Against all odds
saving and changing lives in the most challenging of circumstances
In the humanitarian world, the often-repeated business mantra ‘innovate or die’ acquires a whole new dimension: for an organization like WFP, innovating is a necessity if millions of people stricken by conflict, natural disasters, climate change and poverty are to be prevented from dying of hunger.
With hunger on the rise for the second consecutive year and currently affecting 821 million people across the globe, the pressure is on to find creative ways to reach as many of them as possible.
From high tech innovations to more traditional ways, here are five solutions the WFP Supply Chain Division has used or is testing to help save lives against the odds.
1. Over the hills and across the water — SHERP
The world’s hungry often live in remote, difficult-to-access areas. Take the case of South Sudan: poor infrastructure, which leaves vast areas of the country isolated during the rainy season, means vulnerable communities can remain cut off from assistance for months. To overcome the challenges of reaching them, WFP is testing a new amphibious all-terrain vehicle, called SHERP, which can easily overcome any obstacle in its way, float and move out of the water.
These vehicles can hold 1 ton of cargo, have very low fuel consumption and can run for around 500–600 km on a full tank. They will allow WFP to deliver food to places that have so far only been reachable by air, cutting transport costs significantly to US$ 450 per metric ton as opposed to the US$ 2,400 spent for helicopter air drops.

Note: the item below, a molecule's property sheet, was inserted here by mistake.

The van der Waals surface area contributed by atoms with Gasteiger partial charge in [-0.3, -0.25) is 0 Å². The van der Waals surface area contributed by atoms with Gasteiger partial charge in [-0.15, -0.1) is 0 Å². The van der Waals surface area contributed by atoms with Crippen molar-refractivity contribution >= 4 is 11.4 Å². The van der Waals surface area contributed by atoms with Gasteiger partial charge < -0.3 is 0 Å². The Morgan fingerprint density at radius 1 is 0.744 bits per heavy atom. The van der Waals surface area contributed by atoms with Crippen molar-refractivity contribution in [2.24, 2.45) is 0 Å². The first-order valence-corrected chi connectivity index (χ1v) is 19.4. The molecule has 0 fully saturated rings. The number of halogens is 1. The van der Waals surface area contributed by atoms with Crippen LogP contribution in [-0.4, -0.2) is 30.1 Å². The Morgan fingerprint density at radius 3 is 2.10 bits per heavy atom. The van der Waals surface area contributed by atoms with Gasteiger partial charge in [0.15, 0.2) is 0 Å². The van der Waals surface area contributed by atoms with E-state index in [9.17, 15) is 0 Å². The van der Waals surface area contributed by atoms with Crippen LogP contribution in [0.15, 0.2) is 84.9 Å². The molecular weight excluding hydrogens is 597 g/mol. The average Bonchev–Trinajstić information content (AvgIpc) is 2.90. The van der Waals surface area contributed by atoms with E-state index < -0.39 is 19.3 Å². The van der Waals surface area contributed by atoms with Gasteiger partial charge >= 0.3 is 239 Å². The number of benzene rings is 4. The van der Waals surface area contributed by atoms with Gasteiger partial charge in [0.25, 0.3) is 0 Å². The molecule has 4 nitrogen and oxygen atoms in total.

“This vehicle is going to help us a lot,” says Richard Gama, a driver from South Sudan who was trained to drive the SHERP. Richard has been a driver with WFP South Sudan for the past 12 years. “Sometimes we can’t get the food across to the people as our vehicles can’t pass, so they have to cross the swamps to come and get the food from us,” he explains.
Beyond South Sudan, where it was first deployed, SHERP holds potential for WFP and other humanitarian agencies. According to WFP’s Global Fleet Team, this could be a life-saving innovation, enabling access to people in areas hit by natural disasters such as earthquakes and tsunamis.
2. Food from the sky — airdrops